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November 8, 2019
Lambretta G-325 Special

Yes, another Lambretta reboot. *sigh* (Photo: Lambretta GmbH)

It’s EICMA time again, and wouldn’t you know, yet another rebooted Lambretta (or “Lambretta,” your choice) has rolled out.

I have a headache.

I no longer even try to count how many proposed, launched, or failed Lambrettas litter the scooter landscape. Never mind the other scooters that look like Lambrettas but don’t attempt to negotiate the minefield that is the dispute over who actually owns the Lambretta name.

This one is produced by something called Lambretta GmbH, a German company. Credit where it’s due, it’s nice lookimg and appears to be screwed together quite well.

Lambretta G-325 front 3-quarter view

As with nearly all of these intros, details are scarce.

The name suggests the engine will displace… wait for it… 325cc. Um, why? In Europe, 300 is a major market segment. Piaggio Group has 300 versions of things like the Aprilia Scarabeo (same engine, different transmission cover caps). Everyone else who sells scooters on the Continent plays, too.

And as we saw with the Vespa GTS, the bump from 246 to 278cc yielded one more horsepower and one more foot-pound of torque. A similar difference seems likely here. So, what’s the point?

Lammy GmbH is quick to point out the G-325 Special is made of STEEL. Unlike the GTS, however, the side panels are removable. Your bill from the body shop to repair damage from being knocked over will be significantly less, though I’m inclined to think that’s not the reason they designed it that way.

In fact, from just about every angle, the G-325 Special looks like the result of someone thinking, “what if a Vespa GTS looked like a Lambretta?” An episode of Overhaulin’, if you will. Chip Foose and his band of merry men doing their thing on a scooter.

How much? Good question. That detail was not mentioned, though it probably could sell reasonably well if the price undercuts the GTS by a grand or so. The engine is said by some to be sourced from SYM, so it should be well-engineered and reliable.

But fergoshsakes, Lambretta (in all its many iterations) has become the Harley-Davidson of the scooter universe. A brand inexorably tied to a time long past and customer base that is starting to literally die off. The people behind these ventures don’t seem to realize that Vespa is an icon: The name is universally synonymous, not only with the very concept of the motor scooter, but with Italy and all things Italian, and a romanticized but still appealing lifestyle. La Dolce Vita. Not “we are the Mods,” laying siege to a sleepy beach town.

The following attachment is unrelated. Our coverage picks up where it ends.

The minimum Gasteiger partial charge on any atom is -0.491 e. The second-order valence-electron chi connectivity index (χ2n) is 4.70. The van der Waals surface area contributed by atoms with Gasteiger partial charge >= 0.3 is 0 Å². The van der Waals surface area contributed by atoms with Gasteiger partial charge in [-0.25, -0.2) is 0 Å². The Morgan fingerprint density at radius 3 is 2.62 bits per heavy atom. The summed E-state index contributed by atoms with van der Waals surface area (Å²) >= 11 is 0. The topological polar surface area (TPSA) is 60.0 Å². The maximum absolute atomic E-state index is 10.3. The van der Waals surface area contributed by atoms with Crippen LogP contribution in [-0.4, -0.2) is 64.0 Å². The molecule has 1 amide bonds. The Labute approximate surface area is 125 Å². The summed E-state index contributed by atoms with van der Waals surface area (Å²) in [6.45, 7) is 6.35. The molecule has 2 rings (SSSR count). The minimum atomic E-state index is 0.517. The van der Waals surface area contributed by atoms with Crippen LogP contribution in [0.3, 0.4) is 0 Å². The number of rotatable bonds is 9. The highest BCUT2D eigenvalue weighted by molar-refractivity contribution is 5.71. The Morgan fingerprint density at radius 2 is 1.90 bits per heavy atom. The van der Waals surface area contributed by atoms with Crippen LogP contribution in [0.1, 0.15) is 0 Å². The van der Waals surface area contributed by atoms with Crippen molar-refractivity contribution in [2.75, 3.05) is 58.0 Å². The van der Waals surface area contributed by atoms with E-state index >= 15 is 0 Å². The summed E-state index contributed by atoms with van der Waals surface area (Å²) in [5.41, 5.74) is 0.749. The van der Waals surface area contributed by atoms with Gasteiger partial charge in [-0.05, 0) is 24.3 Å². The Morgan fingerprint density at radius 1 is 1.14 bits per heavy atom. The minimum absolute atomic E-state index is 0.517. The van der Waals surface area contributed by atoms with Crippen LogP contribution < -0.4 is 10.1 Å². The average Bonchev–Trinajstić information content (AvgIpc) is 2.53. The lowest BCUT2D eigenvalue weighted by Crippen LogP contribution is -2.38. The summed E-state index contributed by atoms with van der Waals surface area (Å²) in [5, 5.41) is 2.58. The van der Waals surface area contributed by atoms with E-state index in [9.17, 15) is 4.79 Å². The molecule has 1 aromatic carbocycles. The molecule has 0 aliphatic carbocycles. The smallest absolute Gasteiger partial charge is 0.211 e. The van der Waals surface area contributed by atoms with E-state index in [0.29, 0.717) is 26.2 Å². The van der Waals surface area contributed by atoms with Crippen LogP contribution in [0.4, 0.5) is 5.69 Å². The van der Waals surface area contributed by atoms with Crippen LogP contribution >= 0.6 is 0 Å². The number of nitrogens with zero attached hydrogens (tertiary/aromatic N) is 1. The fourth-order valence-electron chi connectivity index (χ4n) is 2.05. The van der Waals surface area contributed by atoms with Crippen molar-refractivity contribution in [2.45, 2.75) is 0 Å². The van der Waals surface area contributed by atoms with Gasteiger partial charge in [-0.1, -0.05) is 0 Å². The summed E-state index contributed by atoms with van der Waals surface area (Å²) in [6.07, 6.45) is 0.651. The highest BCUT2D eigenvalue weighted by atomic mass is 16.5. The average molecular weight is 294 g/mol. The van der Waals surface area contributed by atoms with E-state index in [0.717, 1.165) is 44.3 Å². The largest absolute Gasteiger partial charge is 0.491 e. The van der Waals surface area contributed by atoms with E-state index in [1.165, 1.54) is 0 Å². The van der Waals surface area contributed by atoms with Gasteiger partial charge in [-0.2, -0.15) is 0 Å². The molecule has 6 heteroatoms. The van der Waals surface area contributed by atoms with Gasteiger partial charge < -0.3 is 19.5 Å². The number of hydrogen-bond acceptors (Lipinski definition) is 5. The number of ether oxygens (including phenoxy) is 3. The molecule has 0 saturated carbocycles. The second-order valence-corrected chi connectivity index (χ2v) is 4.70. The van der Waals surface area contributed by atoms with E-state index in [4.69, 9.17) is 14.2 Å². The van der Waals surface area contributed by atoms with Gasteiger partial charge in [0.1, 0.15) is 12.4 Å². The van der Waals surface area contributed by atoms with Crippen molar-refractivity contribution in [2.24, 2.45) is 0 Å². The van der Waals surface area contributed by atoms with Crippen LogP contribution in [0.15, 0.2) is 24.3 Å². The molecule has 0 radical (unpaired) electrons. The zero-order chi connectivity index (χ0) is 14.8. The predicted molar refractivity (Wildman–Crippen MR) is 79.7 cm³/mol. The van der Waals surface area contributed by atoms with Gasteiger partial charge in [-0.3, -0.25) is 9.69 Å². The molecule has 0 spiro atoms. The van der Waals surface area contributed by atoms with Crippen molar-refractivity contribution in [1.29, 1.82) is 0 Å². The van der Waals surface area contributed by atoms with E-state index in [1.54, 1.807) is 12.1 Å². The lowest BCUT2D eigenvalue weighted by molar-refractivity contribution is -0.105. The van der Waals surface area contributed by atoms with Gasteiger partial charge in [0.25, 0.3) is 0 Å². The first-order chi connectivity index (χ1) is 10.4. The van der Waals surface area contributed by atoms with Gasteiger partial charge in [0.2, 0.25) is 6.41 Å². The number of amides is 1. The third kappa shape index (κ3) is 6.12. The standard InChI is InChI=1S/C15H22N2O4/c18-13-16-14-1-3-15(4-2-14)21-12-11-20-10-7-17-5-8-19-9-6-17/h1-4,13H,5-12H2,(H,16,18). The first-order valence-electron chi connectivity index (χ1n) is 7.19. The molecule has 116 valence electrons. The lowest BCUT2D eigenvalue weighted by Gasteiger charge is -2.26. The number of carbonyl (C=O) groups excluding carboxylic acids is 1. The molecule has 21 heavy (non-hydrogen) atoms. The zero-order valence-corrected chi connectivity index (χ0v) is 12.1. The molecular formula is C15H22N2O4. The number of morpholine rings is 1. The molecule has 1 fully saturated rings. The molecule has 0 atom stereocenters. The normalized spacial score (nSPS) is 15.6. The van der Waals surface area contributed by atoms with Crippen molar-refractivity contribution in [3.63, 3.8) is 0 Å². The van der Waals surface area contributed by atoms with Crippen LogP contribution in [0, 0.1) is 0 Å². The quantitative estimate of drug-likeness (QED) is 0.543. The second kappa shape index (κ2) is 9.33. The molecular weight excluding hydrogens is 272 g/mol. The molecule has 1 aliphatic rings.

Lammy GmbH also announced the intro of a “high-power” (their words) electric scooter, to take place in February 2020 at the Delhi Auto Show. Did you happen to catch Fred de Sam Lazaro’s PBS News Hour report on India’s extreme air pollution? High-power or not, this is what India really needs.

In fact, electric scooters were numerous at EICMA, Europe treating global climate change much more seriously than the U.S.

As for Piaggio Group, their stand was all special editions, all the time. This is what you do when there’s no truly new product in the pipeline for the foreseeable future. Their scooters all got new engines because Euro 4 emissions compliance in 2017 and Euro 5 in 2021 for current models. Piaggio is in the happy position of having a product portfolio that is mostly unique in their market segments, so there’s really no pressure to update them frequently.

Take the Vespa GTS: new engines are a matter of removing and replacing three bolts; there’s a new horncast, which simply required changing the shape of the hole in the front of the legshield. The GTS is the Ford Crown Victoria of the scooter world, except the market for it extends well beyond police departments and taxi operators.

As usual, Motoblog.it has the most in-depth EICMA coverage. Not to mention a chance to practice your Italian.

One Comment
  1. David permalink
    November 12, 2019 3:12 am

    This is one of your best posts! Thank you.

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